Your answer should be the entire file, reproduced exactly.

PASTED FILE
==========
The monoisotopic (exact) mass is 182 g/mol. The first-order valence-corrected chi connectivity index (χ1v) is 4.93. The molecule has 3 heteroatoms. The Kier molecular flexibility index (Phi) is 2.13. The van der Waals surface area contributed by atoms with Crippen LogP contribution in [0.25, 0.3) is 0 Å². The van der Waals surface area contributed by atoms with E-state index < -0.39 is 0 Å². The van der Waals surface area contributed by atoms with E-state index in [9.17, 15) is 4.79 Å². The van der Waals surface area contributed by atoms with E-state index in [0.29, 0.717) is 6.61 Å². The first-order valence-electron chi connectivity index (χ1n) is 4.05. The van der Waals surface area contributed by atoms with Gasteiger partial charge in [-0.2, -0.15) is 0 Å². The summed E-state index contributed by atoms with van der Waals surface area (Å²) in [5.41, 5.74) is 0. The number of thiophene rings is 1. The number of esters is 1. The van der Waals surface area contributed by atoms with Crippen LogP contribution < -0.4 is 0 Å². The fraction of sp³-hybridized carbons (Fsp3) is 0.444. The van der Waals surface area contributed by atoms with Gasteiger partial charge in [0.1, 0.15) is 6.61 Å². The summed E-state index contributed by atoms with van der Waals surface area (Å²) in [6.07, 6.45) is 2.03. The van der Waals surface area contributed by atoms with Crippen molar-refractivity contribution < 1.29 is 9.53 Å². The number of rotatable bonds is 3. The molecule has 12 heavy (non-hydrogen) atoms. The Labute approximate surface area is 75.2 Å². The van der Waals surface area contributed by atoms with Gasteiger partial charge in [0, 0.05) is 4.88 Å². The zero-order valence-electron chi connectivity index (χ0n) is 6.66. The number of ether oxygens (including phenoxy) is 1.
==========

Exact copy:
The monoisotopic (exact) mass is 182 g/mol. The first-order valence-corrected chi connectivity index (χ1v) is 4.93. The molecule has 3 heteroatoms. The Kier molecular flexibility index (Phi) is 2.13. The van der Waals surface area contributed by atoms with Crippen LogP contribution in [0.25, 0.3) is 0 Å². The van der Waals surface area contributed by atoms with E-state index < -0.39 is 0 Å². The van der Waals surface area contributed by atoms with E-state index in [9.17, 15) is 4.79 Å². The van der Waals surface area contributed by atoms with E-state index in [0.29, 0.717) is 6.61 Å². The first-order valence-electron chi connectivity index (χ1n) is 4.05. The van der Waals surface area contributed by atoms with Gasteiger partial charge in [-0.2, -0.15) is 0 Å². The summed E-state index contributed by atoms with van der Waals surface area (Å²) in [5.41, 5.74) is 0. The number of thiophene rings is 1. The number of esters is 1. The van der Waals surface area contributed by atoms with Crippen LogP contribution < -0.4 is 0 Å². The fraction of sp³-hybridized carbons (Fsp3) is 0.444. The van der Waals surface area contributed by atoms with Gasteiger partial charge in [0.1, 0.15) is 6.61 Å². The summed E-state index contributed by atoms with van der Waals surface area (Å²) in [6.07, 6.45) is 2.03. The van der Waals surface area contributed by atoms with Crippen molar-refractivity contribution < 1.29 is 9.53 Å². The number of rotatable bonds is 3. The molecule has 12 heavy (non-hydrogen) atoms. The Labute approximate surface area is 75.2 Å². The van der Waals surface area contributed by atoms with Gasteiger partial charge in [0, 0.05) is 4.88 Å². The zero-order valence-electron chi connectivity index (χ0n) is 6.66. The number of ether oxygens (including phenoxy) is 1.